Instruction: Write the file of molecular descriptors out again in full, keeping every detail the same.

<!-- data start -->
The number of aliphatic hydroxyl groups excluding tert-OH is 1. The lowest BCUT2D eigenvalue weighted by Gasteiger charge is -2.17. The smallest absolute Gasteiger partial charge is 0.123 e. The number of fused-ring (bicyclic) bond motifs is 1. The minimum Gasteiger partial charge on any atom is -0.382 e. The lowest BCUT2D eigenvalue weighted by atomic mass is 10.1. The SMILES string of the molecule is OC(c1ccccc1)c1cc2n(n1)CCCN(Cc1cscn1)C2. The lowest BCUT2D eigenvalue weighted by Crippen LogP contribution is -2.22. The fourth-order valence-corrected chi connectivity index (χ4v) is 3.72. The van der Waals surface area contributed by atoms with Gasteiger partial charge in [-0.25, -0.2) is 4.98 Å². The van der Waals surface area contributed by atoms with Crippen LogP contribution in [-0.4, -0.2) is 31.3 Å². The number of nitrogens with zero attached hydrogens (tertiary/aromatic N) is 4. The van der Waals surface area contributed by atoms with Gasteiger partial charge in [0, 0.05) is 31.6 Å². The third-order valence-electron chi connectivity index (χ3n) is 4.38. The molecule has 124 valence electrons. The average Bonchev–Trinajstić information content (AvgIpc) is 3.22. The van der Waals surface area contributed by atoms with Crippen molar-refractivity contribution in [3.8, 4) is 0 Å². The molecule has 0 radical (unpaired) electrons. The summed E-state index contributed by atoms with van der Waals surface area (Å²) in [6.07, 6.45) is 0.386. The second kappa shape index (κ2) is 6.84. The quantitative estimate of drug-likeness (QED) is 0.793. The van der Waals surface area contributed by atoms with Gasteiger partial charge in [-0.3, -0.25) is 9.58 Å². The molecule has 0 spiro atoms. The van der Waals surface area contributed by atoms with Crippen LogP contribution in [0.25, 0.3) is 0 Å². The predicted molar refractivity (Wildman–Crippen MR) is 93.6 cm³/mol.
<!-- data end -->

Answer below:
The number of aliphatic hydroxyl groups excluding tert-OH is 1. The lowest BCUT2D eigenvalue weighted by Gasteiger charge is -2.17. The smallest absolute Gasteiger partial charge is 0.123 e. The number of fused-ring (bicyclic) bond motifs is 1. The minimum Gasteiger partial charge on any atom is -0.382 e. The lowest BCUT2D eigenvalue weighted by atomic mass is 10.1. The SMILES string of the molecule is OC(c1ccccc1)c1cc2n(n1)CCCN(Cc1cscn1)C2. The lowest BCUT2D eigenvalue weighted by Crippen LogP contribution is -2.22. The fourth-order valence-corrected chi connectivity index (χ4v) is 3.72. The van der Waals surface area contributed by atoms with Gasteiger partial charge in [-0.25, -0.2) is 4.98 Å². The van der Waals surface area contributed by atoms with Crippen LogP contribution in [-0.4, -0.2) is 31.3 Å². The number of nitrogens with zero attached hydrogens (tertiary/aromatic N) is 4. The van der Waals surface area contributed by atoms with Gasteiger partial charge in [0, 0.05) is 31.6 Å². The third-order valence-electron chi connectivity index (χ3n) is 4.38. The molecule has 124 valence electrons. The average Bonchev–Trinajstić information content (AvgIpc) is 3.22. The van der Waals surface area contributed by atoms with Crippen molar-refractivity contribution in [3.8, 4) is 0 Å². The molecule has 0 radical (unpaired) electrons. The summed E-state index contributed by atoms with van der Waals surface area (Å²) in [6.07, 6.45) is 0.386. The second kappa shape index (κ2) is 6.84. The quantitative estimate of drug-likeness (QED) is 0.793. The van der Waals surface area contributed by atoms with Gasteiger partial charge in [-0.3, -0.25) is 9.58 Å². The molecule has 0 spiro atoms. The van der Waals surface area contributed by atoms with Crippen LogP contribution in [0.25, 0.3) is 0 Å². The predicted molar refractivity (Wildman–Crippen MR) is 93.6 cm³/mol.